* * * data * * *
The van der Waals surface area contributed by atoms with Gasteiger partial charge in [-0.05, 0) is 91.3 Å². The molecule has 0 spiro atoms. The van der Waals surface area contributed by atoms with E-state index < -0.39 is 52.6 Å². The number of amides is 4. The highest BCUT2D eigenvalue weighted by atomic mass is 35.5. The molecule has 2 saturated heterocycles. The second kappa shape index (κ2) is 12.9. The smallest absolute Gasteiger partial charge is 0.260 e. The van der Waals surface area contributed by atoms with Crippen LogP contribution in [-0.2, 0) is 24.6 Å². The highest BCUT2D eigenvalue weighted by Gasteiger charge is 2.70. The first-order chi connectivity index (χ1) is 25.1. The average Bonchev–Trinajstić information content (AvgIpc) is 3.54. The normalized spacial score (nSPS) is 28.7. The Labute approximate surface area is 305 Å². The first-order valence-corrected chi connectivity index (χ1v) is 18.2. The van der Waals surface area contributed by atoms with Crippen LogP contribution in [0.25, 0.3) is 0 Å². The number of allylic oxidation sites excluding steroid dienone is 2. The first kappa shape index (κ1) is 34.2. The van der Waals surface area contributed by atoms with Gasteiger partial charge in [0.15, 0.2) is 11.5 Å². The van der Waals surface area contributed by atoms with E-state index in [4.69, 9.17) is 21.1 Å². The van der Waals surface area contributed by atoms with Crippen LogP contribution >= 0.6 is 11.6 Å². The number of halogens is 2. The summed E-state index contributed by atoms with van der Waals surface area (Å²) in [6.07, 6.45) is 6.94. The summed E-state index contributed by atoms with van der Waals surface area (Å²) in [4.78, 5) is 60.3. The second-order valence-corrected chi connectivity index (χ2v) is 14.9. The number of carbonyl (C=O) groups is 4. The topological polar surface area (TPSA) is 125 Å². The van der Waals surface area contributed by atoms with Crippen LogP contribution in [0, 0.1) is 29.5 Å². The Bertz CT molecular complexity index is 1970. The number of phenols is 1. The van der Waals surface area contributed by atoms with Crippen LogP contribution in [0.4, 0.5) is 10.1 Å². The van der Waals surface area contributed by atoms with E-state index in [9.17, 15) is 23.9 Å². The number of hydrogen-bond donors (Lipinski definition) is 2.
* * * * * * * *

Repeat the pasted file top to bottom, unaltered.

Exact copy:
The van der Waals surface area contributed by atoms with Gasteiger partial charge in [-0.05, 0) is 91.3 Å². The molecule has 0 spiro atoms. The van der Waals surface area contributed by atoms with E-state index < -0.39 is 52.6 Å². The number of amides is 4. The highest BCUT2D eigenvalue weighted by atomic mass is 35.5. The molecule has 2 saturated heterocycles. The second kappa shape index (κ2) is 12.9. The smallest absolute Gasteiger partial charge is 0.260 e. The van der Waals surface area contributed by atoms with Crippen LogP contribution in [-0.2, 0) is 24.6 Å². The highest BCUT2D eigenvalue weighted by Gasteiger charge is 2.70. The first-order chi connectivity index (χ1) is 25.1. The average Bonchev–Trinajstić information content (AvgIpc) is 3.54. The normalized spacial score (nSPS) is 28.7. The Labute approximate surface area is 305 Å². The first-order valence-corrected chi connectivity index (χ1v) is 18.2. The van der Waals surface area contributed by atoms with Crippen LogP contribution in [0.25, 0.3) is 0 Å². The number of allylic oxidation sites excluding steroid dienone is 2. The first kappa shape index (κ1) is 34.2. The van der Waals surface area contributed by atoms with Gasteiger partial charge in [0.15, 0.2) is 11.5 Å². The van der Waals surface area contributed by atoms with E-state index in [4.69, 9.17) is 21.1 Å². The van der Waals surface area contributed by atoms with Crippen LogP contribution >= 0.6 is 11.6 Å². The number of halogens is 2. The summed E-state index contributed by atoms with van der Waals surface area (Å²) in [6.07, 6.45) is 6.94. The summed E-state index contributed by atoms with van der Waals surface area (Å²) in [4.78, 5) is 60.3. The second-order valence-corrected chi connectivity index (χ2v) is 14.9. The number of carbonyl (C=O) groups is 4. The topological polar surface area (TPSA) is 125 Å². The van der Waals surface area contributed by atoms with Crippen LogP contribution in [0, 0.1) is 29.5 Å². The Bertz CT molecular complexity index is 1970. The number of phenols is 1. The van der Waals surface area contributed by atoms with Crippen LogP contribution in [0.4, 0.5) is 10.1 Å². The van der Waals surface area contributed by atoms with E-state index in [9.17, 15) is 23.9 Å². The number of hydrogen-bond donors (Lipinski definition) is 2.